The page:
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21 September, 2013

Add an Extra Shot

Not a High-Res Shot. You're welcome. (Oh, and I am welcome: image courtesy of Christian Science Monitor)

Last week, Starbucks asked customers not to come in carrying firearms. Gun rights advocates were incensed, even though their manual already tells them to steer clear of possible queer places, such as Starbucks, which serves foreign-sounding drinks to liberal effetes.

I used to despise Starbucks, not so much because of their progressive yuppie vibe as for their global corporate domination, but now I live where they are legitimately a regional business, besides which they do make a point of making it corporate policy to not discriminate against same-sex enthusiasts and to request that people not come in armed. Nobody wants a caffeine-jittered finger on the trigger.

Starbucks made it clear that their request was just that, and that gun-toters could still come in and offer to the coffer their US dollars, but other businesses have gone all-out and banned guns on their premises. Places like Buffalo Wild Wings (no kidding, allowing guns in a place with men drunk on Coors and angry that there are no hooters would be a bad business model). Of course there are the upscale 'liberal' places like Whole Foods and California Pizza Kitchen where nobody would think to bring a gun in the first place. But then there are bastions of childhood like Toys R Us and Disney World (although to be honest, Disney only has that policy to discourage local crackers from getting season passes and sullying the magic kingdom for the Yankee tourists).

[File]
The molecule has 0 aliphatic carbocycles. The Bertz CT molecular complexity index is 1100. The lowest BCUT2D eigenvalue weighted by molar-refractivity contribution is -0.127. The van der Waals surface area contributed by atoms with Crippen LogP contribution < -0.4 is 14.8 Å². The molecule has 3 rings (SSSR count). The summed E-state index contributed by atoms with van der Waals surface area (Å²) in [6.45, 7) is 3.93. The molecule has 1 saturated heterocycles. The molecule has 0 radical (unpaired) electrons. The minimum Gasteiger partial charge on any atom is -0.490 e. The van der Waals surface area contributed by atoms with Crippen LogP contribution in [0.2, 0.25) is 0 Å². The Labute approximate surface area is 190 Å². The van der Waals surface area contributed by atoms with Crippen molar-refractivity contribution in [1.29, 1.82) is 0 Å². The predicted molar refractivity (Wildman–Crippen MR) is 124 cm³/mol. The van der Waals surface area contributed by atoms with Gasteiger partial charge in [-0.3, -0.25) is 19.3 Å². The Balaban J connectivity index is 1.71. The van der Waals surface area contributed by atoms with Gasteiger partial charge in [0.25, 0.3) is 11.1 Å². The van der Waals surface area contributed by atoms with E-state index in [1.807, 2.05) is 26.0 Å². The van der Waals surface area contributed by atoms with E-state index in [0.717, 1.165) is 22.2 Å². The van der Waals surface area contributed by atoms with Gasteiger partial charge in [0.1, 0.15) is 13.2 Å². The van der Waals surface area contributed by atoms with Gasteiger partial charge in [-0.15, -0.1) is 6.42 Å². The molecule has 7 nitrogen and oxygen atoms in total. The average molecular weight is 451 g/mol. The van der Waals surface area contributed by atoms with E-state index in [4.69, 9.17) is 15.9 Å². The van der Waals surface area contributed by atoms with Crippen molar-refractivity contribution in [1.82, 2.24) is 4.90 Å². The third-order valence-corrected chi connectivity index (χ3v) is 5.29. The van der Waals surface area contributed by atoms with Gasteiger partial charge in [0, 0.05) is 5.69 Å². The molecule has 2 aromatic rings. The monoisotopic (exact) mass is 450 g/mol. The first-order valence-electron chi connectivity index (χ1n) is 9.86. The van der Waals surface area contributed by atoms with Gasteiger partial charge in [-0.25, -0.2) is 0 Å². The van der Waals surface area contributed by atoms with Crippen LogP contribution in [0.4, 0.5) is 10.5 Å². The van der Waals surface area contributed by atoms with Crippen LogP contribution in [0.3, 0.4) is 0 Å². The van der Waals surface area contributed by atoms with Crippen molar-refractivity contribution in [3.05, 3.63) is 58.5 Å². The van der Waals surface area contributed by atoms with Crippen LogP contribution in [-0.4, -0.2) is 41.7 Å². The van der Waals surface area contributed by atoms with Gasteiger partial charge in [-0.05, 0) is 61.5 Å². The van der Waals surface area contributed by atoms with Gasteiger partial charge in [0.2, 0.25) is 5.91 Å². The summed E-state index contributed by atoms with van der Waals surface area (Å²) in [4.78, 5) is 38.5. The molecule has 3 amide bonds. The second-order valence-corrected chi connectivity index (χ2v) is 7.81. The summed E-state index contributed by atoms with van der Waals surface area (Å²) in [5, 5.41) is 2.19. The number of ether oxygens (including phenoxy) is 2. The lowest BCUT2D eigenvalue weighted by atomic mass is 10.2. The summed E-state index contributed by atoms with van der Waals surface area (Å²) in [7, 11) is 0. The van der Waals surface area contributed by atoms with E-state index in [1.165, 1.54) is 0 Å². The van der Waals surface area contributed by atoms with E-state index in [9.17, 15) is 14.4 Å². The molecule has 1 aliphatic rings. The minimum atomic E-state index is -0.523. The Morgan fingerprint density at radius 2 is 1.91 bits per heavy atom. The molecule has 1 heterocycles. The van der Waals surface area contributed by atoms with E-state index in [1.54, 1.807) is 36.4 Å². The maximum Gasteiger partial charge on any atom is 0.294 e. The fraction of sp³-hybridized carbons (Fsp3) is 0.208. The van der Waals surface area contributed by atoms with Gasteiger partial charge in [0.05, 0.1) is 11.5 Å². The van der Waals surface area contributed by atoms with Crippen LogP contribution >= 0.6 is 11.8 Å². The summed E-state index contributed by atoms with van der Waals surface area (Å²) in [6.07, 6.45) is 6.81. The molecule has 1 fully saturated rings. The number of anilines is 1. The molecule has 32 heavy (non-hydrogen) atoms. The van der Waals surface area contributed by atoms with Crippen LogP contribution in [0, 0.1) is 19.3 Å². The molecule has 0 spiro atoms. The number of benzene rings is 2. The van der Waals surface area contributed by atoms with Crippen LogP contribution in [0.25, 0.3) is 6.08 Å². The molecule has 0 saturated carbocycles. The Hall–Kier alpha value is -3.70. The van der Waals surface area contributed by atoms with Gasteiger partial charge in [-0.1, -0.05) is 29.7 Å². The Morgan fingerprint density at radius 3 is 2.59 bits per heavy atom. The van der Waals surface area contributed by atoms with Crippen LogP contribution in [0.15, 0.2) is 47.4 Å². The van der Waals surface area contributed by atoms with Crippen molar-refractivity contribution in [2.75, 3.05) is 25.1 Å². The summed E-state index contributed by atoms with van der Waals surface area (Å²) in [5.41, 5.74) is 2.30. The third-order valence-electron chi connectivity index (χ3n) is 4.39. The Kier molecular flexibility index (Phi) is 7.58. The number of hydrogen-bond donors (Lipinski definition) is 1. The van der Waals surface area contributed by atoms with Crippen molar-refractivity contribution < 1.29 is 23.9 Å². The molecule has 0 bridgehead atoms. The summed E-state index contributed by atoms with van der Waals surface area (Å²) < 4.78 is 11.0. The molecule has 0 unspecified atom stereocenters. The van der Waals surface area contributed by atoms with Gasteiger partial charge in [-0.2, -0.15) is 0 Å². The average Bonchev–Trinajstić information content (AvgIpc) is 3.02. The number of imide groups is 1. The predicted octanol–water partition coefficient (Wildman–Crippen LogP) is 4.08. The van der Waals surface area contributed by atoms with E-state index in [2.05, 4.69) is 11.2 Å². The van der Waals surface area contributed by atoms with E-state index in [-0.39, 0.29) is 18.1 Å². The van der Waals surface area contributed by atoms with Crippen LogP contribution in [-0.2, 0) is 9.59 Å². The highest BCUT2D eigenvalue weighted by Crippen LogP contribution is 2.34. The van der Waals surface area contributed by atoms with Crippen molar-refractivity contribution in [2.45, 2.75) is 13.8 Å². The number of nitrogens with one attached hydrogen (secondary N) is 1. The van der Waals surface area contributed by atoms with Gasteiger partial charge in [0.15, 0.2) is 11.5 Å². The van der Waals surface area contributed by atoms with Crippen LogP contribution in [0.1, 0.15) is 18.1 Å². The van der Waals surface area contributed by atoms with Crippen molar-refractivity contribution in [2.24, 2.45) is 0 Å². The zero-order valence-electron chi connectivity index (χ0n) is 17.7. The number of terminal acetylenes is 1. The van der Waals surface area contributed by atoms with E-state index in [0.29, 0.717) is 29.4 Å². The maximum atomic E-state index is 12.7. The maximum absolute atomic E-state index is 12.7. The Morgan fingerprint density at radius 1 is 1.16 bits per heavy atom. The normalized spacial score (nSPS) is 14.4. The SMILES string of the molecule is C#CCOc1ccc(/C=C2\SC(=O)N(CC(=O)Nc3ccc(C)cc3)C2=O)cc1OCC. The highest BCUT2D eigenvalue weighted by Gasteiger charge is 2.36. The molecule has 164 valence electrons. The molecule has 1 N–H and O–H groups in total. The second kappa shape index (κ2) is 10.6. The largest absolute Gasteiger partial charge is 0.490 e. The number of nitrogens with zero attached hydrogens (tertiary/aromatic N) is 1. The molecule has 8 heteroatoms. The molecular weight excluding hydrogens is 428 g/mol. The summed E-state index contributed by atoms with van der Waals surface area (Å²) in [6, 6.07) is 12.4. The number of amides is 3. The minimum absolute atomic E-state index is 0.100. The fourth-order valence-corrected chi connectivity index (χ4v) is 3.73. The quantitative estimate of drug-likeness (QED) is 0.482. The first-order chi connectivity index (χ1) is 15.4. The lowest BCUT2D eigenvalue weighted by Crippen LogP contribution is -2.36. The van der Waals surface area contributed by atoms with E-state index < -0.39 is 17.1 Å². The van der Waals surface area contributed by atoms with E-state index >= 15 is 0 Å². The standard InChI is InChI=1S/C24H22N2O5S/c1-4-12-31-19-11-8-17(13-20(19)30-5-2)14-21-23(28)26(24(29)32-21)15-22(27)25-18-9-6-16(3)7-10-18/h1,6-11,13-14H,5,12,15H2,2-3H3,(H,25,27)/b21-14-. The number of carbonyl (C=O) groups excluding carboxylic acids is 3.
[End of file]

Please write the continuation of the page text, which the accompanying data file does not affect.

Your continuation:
And therin lies the magic and doom of our market based society. The very same government despised by the right wing, the socialist-UN-nazi-Obamacare conspiracy that wants to take away our American guns is powerless to do so (precisely, and ironically given the tea party fears, because government--unlike corporations--must be reponsive to vocal minorities). But corporations sure as hell can ban, and they are. If companies really thought banning guns would hurt their bottom line in a substantial way, they would not go out on that limb, if for no other reason than the shareholders would not let them. Turns out, though, that more people feel safer with a gun ban in place than they do with the alleged deterrent of allowing every Zimmerman on the block to pack a glock. If the tea partiers have their way, public schools will be full of guns; meanwhile, the market will speak and part of boutique chic will be the metal detector at the door.

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